When you sell a single stock future, what does the MM do to hedge risk?

Discussion in 'Risk Management' started by BinaryAlgorithm, Dec 3, 2019.

  1. The most obvious is to short the stock. However, for stocks with high dividends over the period, while the futures contract may be dividend protected, the short is exposed to having to pay the dividend which is more than is earned by taking the cash and putting it into bonds (what "theory" suggests sets the arbitrage-free value).

    If for example I sell single stock futures with no interest built into the price at implied 0% rate (future = spot) and the stock is easy to borrow (0.25% for me anyway); I want to know what actually happens, and whether the MM (or any counter party really) can guarantee a profit in this situation.
  2. Sig


    The dividend is priced into the future if it's dividend protected, no?
  3. Pwb83


    u could also hedge with options
  4. No, the dividend is adjusted like a corporate event so neither party is affected by it (for this style of contract). The feature is called "No Dividend Risk" (NDR). Only the interest component affects the price generally. Thus, typically the future is priced a bit above spot for the stock.

    Options hedge doesn't work as well in this case. I can buy 780 day puts (at about half the dividend's time value) and sell calls that don't overlap dividends (stop early exercise risk) to try to finance it, but these contracts can give me pure dividend exposure that I can leverage.

    The main difference being that I get paid the risk free rate when I sell these futures, rather than having option time decay. They also don't require borrowing on margin like options in a portfolio margin account (around 2.3%).
    Last edited: Dec 3, 2019
  5. Sig


    So you do understand that when a stock goes ex it drops by exactly the price of the dividend? So if you're short, you have to pay the dividend and get exactly the same amount back from the drop in price. So there is no "risk" for the MM to go short the stock if they're long the future you're referencing.
  6. That's what I thought, but I'm not sure if that cash outlay affects them at all (probably not much). I've been trying to figure out why I can't find a counter party for a large number of NLY contracts, if I drop my price down to spot this should represent an arbitrage opportunity, no?

    The objective was to reinvest the dividends each time growing the position by 2.5-3% per quarter (share growth rate depends on the yield at that moment), while maintaining zero directional risk using the futures.
  7. Sig


    I don't think you're looking at this correctly, there's no way you can get the dividend on a stock without exposure to the directional risk precisely because the stock price drops by the amount of the dividend if you isolate out stock price movement. You're either misunderstanding how the no dividend risk feature works or how the stock price responds to a dividend. For example, let's say the stock is trading at $10 and you sold a future for $10.10 for a year from now with the .10 representing the interest. Assume the stock for some crazy reason never changes in price. Six months in there is a $1 dividend. The "no dividend risk" increases the settlement price at the end of the term by $1. At the same time, the stock will now be trading at $9 ex, because it drops by the exact amount of the dividend. Assume again the price doesn't change for any other reason and we get to the end of the year. The spot price is $9. You have to deliver a share to the buyer of your futures contract, but the settlement price isn't the current spot price of $9, its a share plus $1 per the "no dividend risk" mechanism. So it will cost you $10 to provide that share, just like it would have if there was no dividend. On the other end, the MM who went short to hedge would have had to pay a $1 dividend but be able to cover their short at $9 instead of $10, so they're at $10 as well same as you. It's all a wash, dividend or no dividend. If anything there may be a second order interest effect on the amount of the dividend that they had to pay Midway through the year but not recover until closing their short at the end of the year. This would be reflected in the $.10 premium you received when you sold the future originally, or at least their assumption of dividends would be accounted for in that.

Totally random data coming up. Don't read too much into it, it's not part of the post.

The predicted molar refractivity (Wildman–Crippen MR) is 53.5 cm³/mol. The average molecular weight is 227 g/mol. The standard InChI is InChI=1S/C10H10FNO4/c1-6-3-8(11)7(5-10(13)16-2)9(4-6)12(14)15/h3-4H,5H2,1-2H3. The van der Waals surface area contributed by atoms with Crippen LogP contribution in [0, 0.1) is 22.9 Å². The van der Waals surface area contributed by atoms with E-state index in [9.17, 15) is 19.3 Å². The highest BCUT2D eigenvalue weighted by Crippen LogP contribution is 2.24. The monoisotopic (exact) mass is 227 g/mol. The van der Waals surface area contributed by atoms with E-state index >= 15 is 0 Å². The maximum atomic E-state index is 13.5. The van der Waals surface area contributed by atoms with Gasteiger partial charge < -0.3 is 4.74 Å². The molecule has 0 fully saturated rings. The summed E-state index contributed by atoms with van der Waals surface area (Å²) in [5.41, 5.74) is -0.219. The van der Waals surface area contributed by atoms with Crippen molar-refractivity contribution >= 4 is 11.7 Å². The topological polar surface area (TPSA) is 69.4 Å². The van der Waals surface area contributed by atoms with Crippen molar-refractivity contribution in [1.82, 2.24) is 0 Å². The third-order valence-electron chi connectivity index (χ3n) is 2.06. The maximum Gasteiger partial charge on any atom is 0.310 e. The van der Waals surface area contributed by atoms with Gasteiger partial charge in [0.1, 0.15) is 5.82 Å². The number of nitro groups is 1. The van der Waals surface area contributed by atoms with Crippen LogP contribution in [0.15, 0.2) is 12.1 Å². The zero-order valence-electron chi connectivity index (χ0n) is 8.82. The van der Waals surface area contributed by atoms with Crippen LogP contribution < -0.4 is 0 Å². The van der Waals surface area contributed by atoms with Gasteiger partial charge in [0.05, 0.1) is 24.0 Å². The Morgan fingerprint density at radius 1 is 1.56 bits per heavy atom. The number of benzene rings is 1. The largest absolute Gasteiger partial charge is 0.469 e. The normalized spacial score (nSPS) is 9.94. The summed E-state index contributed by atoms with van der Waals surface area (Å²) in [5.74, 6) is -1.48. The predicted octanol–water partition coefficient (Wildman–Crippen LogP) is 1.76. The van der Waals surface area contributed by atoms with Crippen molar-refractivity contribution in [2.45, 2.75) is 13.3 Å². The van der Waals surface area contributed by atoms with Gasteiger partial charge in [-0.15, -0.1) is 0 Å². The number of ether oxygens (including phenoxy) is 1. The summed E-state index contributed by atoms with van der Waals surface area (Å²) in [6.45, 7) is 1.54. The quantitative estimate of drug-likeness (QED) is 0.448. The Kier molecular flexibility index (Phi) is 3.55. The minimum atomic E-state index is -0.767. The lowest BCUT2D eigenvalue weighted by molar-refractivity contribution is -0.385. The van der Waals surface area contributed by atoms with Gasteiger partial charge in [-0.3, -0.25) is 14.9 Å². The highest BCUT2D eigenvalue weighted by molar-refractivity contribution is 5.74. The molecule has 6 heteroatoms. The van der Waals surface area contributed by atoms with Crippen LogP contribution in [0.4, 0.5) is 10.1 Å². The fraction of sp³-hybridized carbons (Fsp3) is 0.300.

.sigma likes this.
  8. Sig


    Point well taken:cool: I was only going to post the first two sentences, but decided it deserved a better explanation and never went back to reread it as a whole. And so you got what you see here, sorry!
  9. Sig


    I know but then no one will understand what we're fapping on about.

    And that was way more painful than my "wall of text"!
  10. https://docs.onechicago.com/display/PD/No+Dividend+Risk+Security+Futures - this is the product explained. Both the opening price and the purchase price are adjusted down for dividends. It settles differently than you'd expect from a normal futures contract. The point of using it this way is to get the dividend exposure without also having an instrument that cancels it, while still maintaining the directional hedge.
    #10     Dec 3, 2019